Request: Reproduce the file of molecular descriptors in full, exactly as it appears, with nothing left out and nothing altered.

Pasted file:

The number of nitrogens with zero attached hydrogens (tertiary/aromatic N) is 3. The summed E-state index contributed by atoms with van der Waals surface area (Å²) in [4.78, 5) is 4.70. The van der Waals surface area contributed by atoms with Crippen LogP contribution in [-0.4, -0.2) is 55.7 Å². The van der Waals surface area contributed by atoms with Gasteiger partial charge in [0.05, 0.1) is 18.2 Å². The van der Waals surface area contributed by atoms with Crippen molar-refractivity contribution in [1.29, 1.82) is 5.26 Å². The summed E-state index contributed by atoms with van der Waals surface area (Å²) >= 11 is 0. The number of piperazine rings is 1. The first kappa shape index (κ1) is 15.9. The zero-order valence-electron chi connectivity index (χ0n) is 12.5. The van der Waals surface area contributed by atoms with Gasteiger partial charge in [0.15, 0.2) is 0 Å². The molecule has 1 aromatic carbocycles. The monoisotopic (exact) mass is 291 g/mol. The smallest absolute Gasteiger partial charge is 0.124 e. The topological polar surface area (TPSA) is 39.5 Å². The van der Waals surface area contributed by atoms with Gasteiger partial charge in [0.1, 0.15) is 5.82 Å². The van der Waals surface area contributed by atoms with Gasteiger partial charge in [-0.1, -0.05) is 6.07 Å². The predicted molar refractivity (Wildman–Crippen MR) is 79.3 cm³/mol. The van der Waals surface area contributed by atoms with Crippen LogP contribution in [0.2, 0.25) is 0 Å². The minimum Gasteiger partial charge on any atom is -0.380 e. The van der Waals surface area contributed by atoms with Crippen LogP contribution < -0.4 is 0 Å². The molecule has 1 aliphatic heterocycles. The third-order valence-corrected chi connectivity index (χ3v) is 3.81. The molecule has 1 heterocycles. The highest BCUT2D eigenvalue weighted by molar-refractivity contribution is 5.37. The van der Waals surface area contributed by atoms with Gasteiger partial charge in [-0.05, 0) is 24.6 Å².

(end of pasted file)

The number of nitrogens with zero attached hydrogens (tertiary/aromatic N) is 3. The summed E-state index contributed by atoms with van der Waals surface area (Å²) in [4.78, 5) is 4.70. The van der Waals surface area contributed by atoms with Crippen LogP contribution in [-0.4, -0.2) is 55.7 Å². The van der Waals surface area contributed by atoms with Gasteiger partial charge in [0.05, 0.1) is 18.2 Å². The van der Waals surface area contributed by atoms with Crippen molar-refractivity contribution in [1.29, 1.82) is 5.26 Å². The summed E-state index contributed by atoms with van der Waals surface area (Å²) >= 11 is 0. The number of piperazine rings is 1. The first kappa shape index (κ1) is 15.9. The zero-order valence-electron chi connectivity index (χ0n) is 12.5. The van der Waals surface area contributed by atoms with Gasteiger partial charge in [0.15, 0.2) is 0 Å². The molecule has 1 aromatic carbocycles. The monoisotopic (exact) mass is 291 g/mol. The smallest absolute Gasteiger partial charge is 0.124 e. The topological polar surface area (TPSA) is 39.5 Å². The van der Waals surface area contributed by atoms with Gasteiger partial charge in [0.1, 0.15) is 5.82 Å². The van der Waals surface area contributed by atoms with Gasteiger partial charge in [-0.1, -0.05) is 6.07 Å². The predicted molar refractivity (Wildman–Crippen MR) is 79.3 cm³/mol. The van der Waals surface area contributed by atoms with Crippen LogP contribution in [0.2, 0.25) is 0 Å². The minimum Gasteiger partial charge on any atom is -0.380 e. The van der Waals surface area contributed by atoms with Crippen LogP contribution < -0.4 is 0 Å². The molecule has 1 aliphatic heterocycles. The third-order valence-corrected chi connectivity index (χ3v) is 3.81. The molecule has 1 heterocycles. The highest BCUT2D eigenvalue weighted by molar-refractivity contribution is 5.37. The van der Waals surface area contributed by atoms with Gasteiger partial charge in [-0.05, 0) is 24.6 Å².